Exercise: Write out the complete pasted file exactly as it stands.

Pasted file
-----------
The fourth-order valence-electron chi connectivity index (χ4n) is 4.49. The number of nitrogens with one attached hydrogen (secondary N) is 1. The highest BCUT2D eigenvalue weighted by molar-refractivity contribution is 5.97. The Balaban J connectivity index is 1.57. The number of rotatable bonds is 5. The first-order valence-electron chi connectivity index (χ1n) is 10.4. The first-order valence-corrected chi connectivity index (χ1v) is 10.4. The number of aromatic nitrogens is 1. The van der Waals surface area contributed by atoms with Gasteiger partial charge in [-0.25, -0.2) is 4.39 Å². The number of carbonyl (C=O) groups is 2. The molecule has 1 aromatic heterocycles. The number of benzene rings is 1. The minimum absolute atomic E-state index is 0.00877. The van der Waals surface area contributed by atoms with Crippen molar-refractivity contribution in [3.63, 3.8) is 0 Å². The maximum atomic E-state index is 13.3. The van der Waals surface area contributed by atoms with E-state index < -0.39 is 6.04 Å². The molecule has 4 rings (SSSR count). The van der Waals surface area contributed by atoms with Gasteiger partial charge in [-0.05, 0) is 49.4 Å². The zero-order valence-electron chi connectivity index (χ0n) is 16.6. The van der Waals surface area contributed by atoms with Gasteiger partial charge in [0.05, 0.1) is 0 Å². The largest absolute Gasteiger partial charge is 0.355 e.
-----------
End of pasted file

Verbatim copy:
The fourth-order valence-electron chi connectivity index (χ4n) is 4.49. The number of nitrogens with one attached hydrogen (secondary N) is 1. The highest BCUT2D eigenvalue weighted by molar-refractivity contribution is 5.97. The Balaban J connectivity index is 1.57. The number of rotatable bonds is 5. The first-order valence-electron chi connectivity index (χ1n) is 10.4. The first-order valence-corrected chi connectivity index (χ1v) is 10.4. The number of aromatic nitrogens is 1. The van der Waals surface area contributed by atoms with Gasteiger partial charge in [-0.25, -0.2) is 4.39 Å². The number of carbonyl (C=O) groups is 2. The molecule has 1 aromatic heterocycles. The number of benzene rings is 1. The minimum absolute atomic E-state index is 0.00877. The van der Waals surface area contributed by atoms with Crippen molar-refractivity contribution in [3.63, 3.8) is 0 Å². The maximum atomic E-state index is 13.3. The van der Waals surface area contributed by atoms with E-state index < -0.39 is 6.04 Å². The molecule has 4 rings (SSSR count). The van der Waals surface area contributed by atoms with Gasteiger partial charge in [-0.05, 0) is 49.4 Å². The zero-order valence-electron chi connectivity index (χ0n) is 16.6. The van der Waals surface area contributed by atoms with Gasteiger partial charge in [0.05, 0.1) is 0 Å². The largest absolute Gasteiger partial charge is 0.355 e.